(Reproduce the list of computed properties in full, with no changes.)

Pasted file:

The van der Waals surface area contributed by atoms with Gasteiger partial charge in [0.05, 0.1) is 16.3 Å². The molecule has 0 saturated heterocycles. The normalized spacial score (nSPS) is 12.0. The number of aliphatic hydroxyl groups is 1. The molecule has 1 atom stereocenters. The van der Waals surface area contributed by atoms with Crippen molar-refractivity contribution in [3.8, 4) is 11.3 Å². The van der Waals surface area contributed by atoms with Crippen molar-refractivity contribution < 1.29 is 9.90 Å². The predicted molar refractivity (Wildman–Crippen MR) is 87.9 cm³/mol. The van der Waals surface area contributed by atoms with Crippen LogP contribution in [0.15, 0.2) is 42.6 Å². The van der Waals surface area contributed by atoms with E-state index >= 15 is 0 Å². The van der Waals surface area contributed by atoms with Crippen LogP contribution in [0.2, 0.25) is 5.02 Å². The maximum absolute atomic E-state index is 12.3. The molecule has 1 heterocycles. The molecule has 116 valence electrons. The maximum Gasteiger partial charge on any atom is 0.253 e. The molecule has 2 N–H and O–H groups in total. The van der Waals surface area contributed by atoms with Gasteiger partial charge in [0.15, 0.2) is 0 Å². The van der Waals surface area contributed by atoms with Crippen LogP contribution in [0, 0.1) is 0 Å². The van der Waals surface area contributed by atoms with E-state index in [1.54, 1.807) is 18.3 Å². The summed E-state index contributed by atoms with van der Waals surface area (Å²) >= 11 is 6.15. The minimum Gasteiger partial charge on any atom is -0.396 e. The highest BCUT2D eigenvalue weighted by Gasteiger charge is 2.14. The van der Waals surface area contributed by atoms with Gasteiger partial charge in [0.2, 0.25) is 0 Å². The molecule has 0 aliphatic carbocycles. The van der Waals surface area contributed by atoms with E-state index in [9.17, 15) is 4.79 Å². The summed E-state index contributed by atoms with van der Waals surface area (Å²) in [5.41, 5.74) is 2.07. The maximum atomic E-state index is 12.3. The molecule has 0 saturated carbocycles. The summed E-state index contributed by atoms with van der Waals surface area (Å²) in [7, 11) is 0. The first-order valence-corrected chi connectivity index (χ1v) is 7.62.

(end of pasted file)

The van der Waals surface area contributed by atoms with Gasteiger partial charge in [0.05, 0.1) is 16.3 Å². The molecule has 0 saturated heterocycles. The normalized spacial score (nSPS) is 12.0. The number of aliphatic hydroxyl groups is 1. The molecule has 1 atom stereocenters. The van der Waals surface area contributed by atoms with Crippen molar-refractivity contribution in [3.8, 4) is 11.3 Å². The van der Waals surface area contributed by atoms with Crippen molar-refractivity contribution < 1.29 is 9.90 Å². The predicted molar refractivity (Wildman–Crippen MR) is 87.9 cm³/mol. The van der Waals surface area contributed by atoms with Crippen LogP contribution in [0.15, 0.2) is 42.6 Å². The van der Waals surface area contributed by atoms with E-state index >= 15 is 0 Å². The van der Waals surface area contributed by atoms with Crippen LogP contribution in [0.2, 0.25) is 5.02 Å². The maximum absolute atomic E-state index is 12.3. The molecule has 1 heterocycles. The molecule has 116 valence electrons. The maximum Gasteiger partial charge on any atom is 0.253 e. The molecule has 2 N–H and O–H groups in total. The van der Waals surface area contributed by atoms with Gasteiger partial charge in [0.15, 0.2) is 0 Å². The van der Waals surface area contributed by atoms with Crippen LogP contribution in [0, 0.1) is 0 Å². The van der Waals surface area contributed by atoms with E-state index in [1.54, 1.807) is 18.3 Å². The summed E-state index contributed by atoms with van der Waals surface area (Å²) >= 11 is 6.15. The minimum Gasteiger partial charge on any atom is -0.396 e. The highest BCUT2D eigenvalue weighted by Gasteiger charge is 2.14. The van der Waals surface area contributed by atoms with Gasteiger partial charge in [0.2, 0.25) is 0 Å². The molecule has 0 aliphatic carbocycles. The van der Waals surface area contributed by atoms with E-state index in [9.17, 15) is 4.79 Å². The summed E-state index contributed by atoms with van der Waals surface area (Å²) in [5.41, 5.74) is 2.07. The maximum atomic E-state index is 12.3. The molecule has 0 saturated carbocycles. The summed E-state index contributed by atoms with van der Waals surface area (Å²) in [7, 11) is 0. The first-order valence-corrected chi connectivity index (χ1v) is 7.62.